Wednesday, 20 June 2012

Government must act over new workplace cancer study

TUC General Secretary Brendan Barber
The TUC has called for urgent action from the government to deal with the huge death toll from work-related cancer as research is published today (Wednesday) in the British Journal of Cancer Supplement into the incidence of cancers caused by work.

TUC General Secretary Brendan Barber said: "The researchers have found that around 13,600 new cancer cases every year are caused by risk factors related to work. At the same time the research acknowledges that this is likely to be a conservative number and the real toll could be even higher.
"Of these thousands of workers, over 8,000 will be killed by the cancer they contract. This is a huge number, made all the more tragic by the knowledge that these deaths are preventable.
"If more action had been taken in the past to protect workers from known carcinogens such as asbestos, silica, diesel and mineral oils then many of the workers who will die this year from work-related cancers could have been saved.
"We must not let this terrible legacy continue. We should be making sure that carcinogens are removed from the workplace so that those working today will not develop cancers 20 or 30 years from now.
"No-one who reads this research can doubt that there is an urgent need for stronger safety regulation in the workplace, and for greater enforcement action against employers who take risks with their employees' health.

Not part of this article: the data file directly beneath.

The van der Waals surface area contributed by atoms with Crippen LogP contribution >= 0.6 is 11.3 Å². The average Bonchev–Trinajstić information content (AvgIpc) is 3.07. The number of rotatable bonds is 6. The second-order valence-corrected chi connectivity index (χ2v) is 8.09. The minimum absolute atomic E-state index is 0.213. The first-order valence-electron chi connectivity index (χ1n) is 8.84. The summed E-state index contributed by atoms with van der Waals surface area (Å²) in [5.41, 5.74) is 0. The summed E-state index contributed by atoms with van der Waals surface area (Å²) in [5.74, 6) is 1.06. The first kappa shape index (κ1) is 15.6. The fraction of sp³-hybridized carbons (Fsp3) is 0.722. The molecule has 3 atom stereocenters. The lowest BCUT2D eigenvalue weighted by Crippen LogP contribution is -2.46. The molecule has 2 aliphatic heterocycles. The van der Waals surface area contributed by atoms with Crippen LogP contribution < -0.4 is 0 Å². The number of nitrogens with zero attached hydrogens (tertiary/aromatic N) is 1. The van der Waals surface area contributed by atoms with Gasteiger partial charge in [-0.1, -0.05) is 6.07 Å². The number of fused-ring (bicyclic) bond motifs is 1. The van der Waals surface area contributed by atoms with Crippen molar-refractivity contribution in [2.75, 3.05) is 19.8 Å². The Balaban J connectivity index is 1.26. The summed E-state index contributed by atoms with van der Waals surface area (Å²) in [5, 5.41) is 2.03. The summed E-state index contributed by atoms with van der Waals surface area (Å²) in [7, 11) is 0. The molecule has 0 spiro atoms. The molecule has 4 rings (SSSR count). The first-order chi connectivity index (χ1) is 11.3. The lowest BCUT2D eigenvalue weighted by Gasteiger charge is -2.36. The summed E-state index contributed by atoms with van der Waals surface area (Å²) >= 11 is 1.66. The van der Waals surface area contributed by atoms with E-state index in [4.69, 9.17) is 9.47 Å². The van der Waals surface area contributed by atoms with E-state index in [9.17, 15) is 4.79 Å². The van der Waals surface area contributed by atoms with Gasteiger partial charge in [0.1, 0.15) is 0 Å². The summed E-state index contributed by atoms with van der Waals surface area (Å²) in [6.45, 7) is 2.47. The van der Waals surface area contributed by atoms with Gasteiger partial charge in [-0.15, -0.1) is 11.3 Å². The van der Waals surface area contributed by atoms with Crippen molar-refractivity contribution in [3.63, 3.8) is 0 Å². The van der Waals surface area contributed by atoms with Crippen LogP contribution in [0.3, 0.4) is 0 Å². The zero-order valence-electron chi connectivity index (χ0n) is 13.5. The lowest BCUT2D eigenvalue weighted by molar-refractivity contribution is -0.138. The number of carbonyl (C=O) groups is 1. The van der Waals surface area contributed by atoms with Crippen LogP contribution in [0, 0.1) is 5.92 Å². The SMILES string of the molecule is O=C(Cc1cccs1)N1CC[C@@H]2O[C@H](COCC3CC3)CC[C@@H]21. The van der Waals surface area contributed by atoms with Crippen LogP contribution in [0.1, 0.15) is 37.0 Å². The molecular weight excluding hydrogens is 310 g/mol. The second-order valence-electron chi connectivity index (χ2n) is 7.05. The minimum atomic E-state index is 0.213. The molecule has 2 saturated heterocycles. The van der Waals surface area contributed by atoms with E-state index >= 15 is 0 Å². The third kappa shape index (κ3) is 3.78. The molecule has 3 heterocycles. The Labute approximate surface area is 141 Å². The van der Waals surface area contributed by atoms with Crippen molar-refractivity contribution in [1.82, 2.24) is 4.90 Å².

"Unfortunately what we have seen from the government has been a reduction in both regulation and enforcement. It is high time ministers stopped pursuing an ideological war against health and safety and instead started protecting those whose lives are being put at risk through no fault of their own."

Further information
- The study was published in the British Journal of Cancer Supplement and was funded by the Health and Safety Executive. It found that every year around 8,000 cancer deaths in Britain each year are linked to occupations which equates to around five per cent of all cancer deaths in Britain.
- Researchers used a list of work-related cancer causing substances identified by the International Agency for Research on Cancer (IARC) to calculate the impact of work on cancer cases and deaths and discovered around 13,600 new cancer cases are caused by risk factors related to work each year.
- After asbestos, the main work-related risk factors were night shift-work - linked to around 1,960 female breast cancer cases, mineral oil from metal and printing industries - linked to around 1730 cases of bladder, lung and non-melanoma skin cancers, sun exposure - linked to around 1540 skin cancer cases, silica exposure - linked to 910 cancer cases and diesel engine exhaust - linked to 800 cases.

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